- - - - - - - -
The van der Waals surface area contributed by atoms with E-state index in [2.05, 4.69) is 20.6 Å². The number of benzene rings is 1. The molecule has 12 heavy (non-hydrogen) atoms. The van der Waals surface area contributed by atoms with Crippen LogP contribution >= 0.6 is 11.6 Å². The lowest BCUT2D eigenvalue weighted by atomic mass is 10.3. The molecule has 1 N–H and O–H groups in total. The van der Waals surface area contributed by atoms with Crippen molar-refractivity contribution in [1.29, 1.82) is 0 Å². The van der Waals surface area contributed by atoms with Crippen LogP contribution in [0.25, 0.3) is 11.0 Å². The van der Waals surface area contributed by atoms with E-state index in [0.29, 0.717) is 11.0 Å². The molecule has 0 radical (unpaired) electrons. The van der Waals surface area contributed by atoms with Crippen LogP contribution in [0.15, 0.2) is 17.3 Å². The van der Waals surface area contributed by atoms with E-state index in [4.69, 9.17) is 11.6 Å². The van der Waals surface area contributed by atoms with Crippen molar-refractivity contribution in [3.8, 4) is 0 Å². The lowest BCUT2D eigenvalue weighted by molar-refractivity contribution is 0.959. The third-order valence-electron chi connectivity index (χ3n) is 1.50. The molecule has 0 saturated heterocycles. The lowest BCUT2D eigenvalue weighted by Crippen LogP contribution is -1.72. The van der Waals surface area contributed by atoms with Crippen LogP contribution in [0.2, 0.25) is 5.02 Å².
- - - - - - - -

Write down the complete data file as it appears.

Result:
The van der Waals surface area contributed by atoms with E-state index in [2.05, 4.69) is 20.6 Å². The number of benzene rings is 1. The molecule has 12 heavy (non-hydrogen) atoms. The van der Waals surface area contributed by atoms with Crippen LogP contribution >= 0.6 is 11.6 Å². The lowest BCUT2D eigenvalue weighted by atomic mass is 10.3. The molecule has 1 N–H and O–H groups in total. The van der Waals surface area contributed by atoms with Crippen molar-refractivity contribution in [1.29, 1.82) is 0 Å². The van der Waals surface area contributed by atoms with Crippen LogP contribution in [0.25, 0.3) is 11.0 Å². The van der Waals surface area contributed by atoms with E-state index in [0.29, 0.717) is 11.0 Å². The molecule has 0 radical (unpaired) electrons. The van der Waals surface area contributed by atoms with Crippen LogP contribution in [0.15, 0.2) is 17.3 Å². The van der Waals surface area contributed by atoms with E-state index in [4.69, 9.17) is 11.6 Å². The van der Waals surface area contributed by atoms with Crippen molar-refractivity contribution in [3.8, 4) is 0 Å². The lowest BCUT2D eigenvalue weighted by molar-refractivity contribution is 0.959. The third-order valence-electron chi connectivity index (χ3n) is 1.50. The molecule has 0 saturated heterocycles. The lowest BCUT2D eigenvalue weighted by Crippen LogP contribution is -1.72. The van der Waals surface area contributed by atoms with Crippen LogP contribution in [0.2, 0.25) is 5.02 Å².